Monday, August 31, 2020

Saving Seeds from Your Garden

Learn how to save seeds from your vegetable garden in this series
for beginning seed savers.


I'll be giving two presentations on the art and science of saving seeds via Zoom, through the Mountain View Public Library . 

 See the descriptions below:

You must register separately for each, part I and part II. See the links below:

Seed Saving Basics, Part I: Thursday, September 17, 5pm- 6:30pm

Description: This talk is an introduction to the art and science of saving your own seeds. Learn the basic techniques for saving seeds from popular annual vegetable garden plants. Covered in part I: why we save seeds, the basic botany of flowers and pollination, saving pure seed and when to worry about species crossing.Vegetables discussed: lettuce, tomatoes, beans (includes peas), and peppers. Storing seeds will also be discussed.

Register for Part I: September 17, Part I


Seed Saving Basics Part II : Thursday, September 24, 5pm- 6:30pm

Description: this talk is a continuation of Part I, and will cover saving seeds from cucumbers and squashes, and biennial crops, such as brassicas (kale, broccoli etc) and carrots. If time allows popular herbs such as sweet basil and cilantro will be discussed. Plus simple ways to test the viability of your stored seeds (germination testing).

Resources for learning more about saving seeds and plant propagation will be provided.

Register for Part II: September 24, Part II

Lettuce seeds ready for harvesting
Lettuce seeds 

Photo credits: Patricia Larenas

Monday, May 25, 2020

Saving Seeds is an Essential Activity

In this time of the pandemic and sheltering-in-place, I'm abundantly grateful that I have a seed saving habit. As the pandemic began to make inroads in Silicon Valley, I had the sudden urgent desire to plant as many edibles as I could, and to reclaim some of the nooks and cranies of our yard that host ornamental plants instead of edible ones. 

I wasn't alone.

The rush to order seeds seemed to be a global reflex that caused seed companies to be quickly overwhelmed with orders: so much that it caused several of the large seed suppliers to temporarily close their online stores in order to keep up with the demand. If you are a gardener you know that the season marches forward and some crops need to be started in a certain window of time.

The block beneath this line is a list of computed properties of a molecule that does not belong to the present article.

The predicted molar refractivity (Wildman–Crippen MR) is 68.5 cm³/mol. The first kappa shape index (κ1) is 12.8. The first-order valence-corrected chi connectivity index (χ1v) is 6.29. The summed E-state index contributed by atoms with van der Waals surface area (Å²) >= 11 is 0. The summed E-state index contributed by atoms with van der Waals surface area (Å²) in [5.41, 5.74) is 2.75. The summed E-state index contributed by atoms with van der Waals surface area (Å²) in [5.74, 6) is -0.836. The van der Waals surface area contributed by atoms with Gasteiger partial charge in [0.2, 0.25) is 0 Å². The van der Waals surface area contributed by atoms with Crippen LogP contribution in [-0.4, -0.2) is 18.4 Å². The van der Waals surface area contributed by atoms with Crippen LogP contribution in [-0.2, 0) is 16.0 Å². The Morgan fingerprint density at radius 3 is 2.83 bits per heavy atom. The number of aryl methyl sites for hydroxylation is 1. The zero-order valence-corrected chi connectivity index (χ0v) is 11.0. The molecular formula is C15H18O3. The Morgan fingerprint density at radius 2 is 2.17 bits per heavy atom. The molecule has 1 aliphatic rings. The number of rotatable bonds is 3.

Therefore, I rushed to my seed collection and got growing without delay. I had most of the varieties I wanted to grow, and I was able to share extra seeds with others.

I'm even more committed now to saving seeds- it's essential, and even when we appear to be in times of stability, changes can occur at a frightening speed.

Save seeds. Sow them. Grow them. Repeat.

Small amounts of seed in coin envelopes for sharing

Pole beans can easily be grown in a sunny small space, even in the front yard!
Photos: Patricia Larenas

Tuesday, March 17, 2020

A Victory Garden for Today - Growing Edibles Under Lockdown

We' re all in this together: the global pandemic that is COVID19 has arrived. But there's something we can do to help ourselves, our families, and our neighbors:
Grow edibles- it's a perfect time to kick start your growing project, if you haven't already. Containers work great if you don't have space or access to a garden. And make sure you plant enough to share with those who can't have a garden, if possible. 

Young children naturally love digging and planting seeds

Healthy for Body and Mind
I'm starting my veggie garden with renewed enthusiasm not only as a bit of extra insurance in case our food supply chains are interrupted, but for my mental and emotional health as well. Kids will especially need activities to engage them during this time. Even very young ones can keep entertained by filling containers to start seeds, planting seedlings, and helping to harvest the bounty. Watering is another task very much prized by kids, in fact it's my grandson's favorite!

When my grandson was only two and a half years old, he was very good at shelling dried peas from the dried vines- and to my amazement he worked at this quietly for quite some time. I like to think I'm grooming him to be a good steward to the planet, and fostering his connection to the living world around him.

By gardening you can feel good about doing something positive for the planet- the more plants we cultivate the better, although there's a right and a wrong way. Organic, regenerative gardens without pesticides and herbicides benefit everyone (and every being). My garden has native plants as well as edibles. I'm aiming for a healthy ecosystem as much as possible, because this means I don't need to use harmful chemicals. To this end I include habitat for wildlife as a priority. Think tall hedges for nesting birds and flowering shrubs for pollinators. See my post "Creating a Health Garden Ecosystem".

Shelling peas at two and half years old

Resources for Getting Started
You Tube has lots of content about growing vegetable gardens, and for lots of short helpful videos check out Peaceful Valley's Grow Organic website. They're a great source for supplies for organic gardening (based in California).

On this blog, have a look at my Gardening Index and Recipe Index, also check out the links I've listed on the right sidebar. 

And if you have a particular question you need help with, let me know in the comments.

Let's get our hands in some soil and get back to our roots!
Here's hoping you are healthy and happy in these challenging times.

                                                                      Photo credits: Patricia Larenas, Urban Artichoke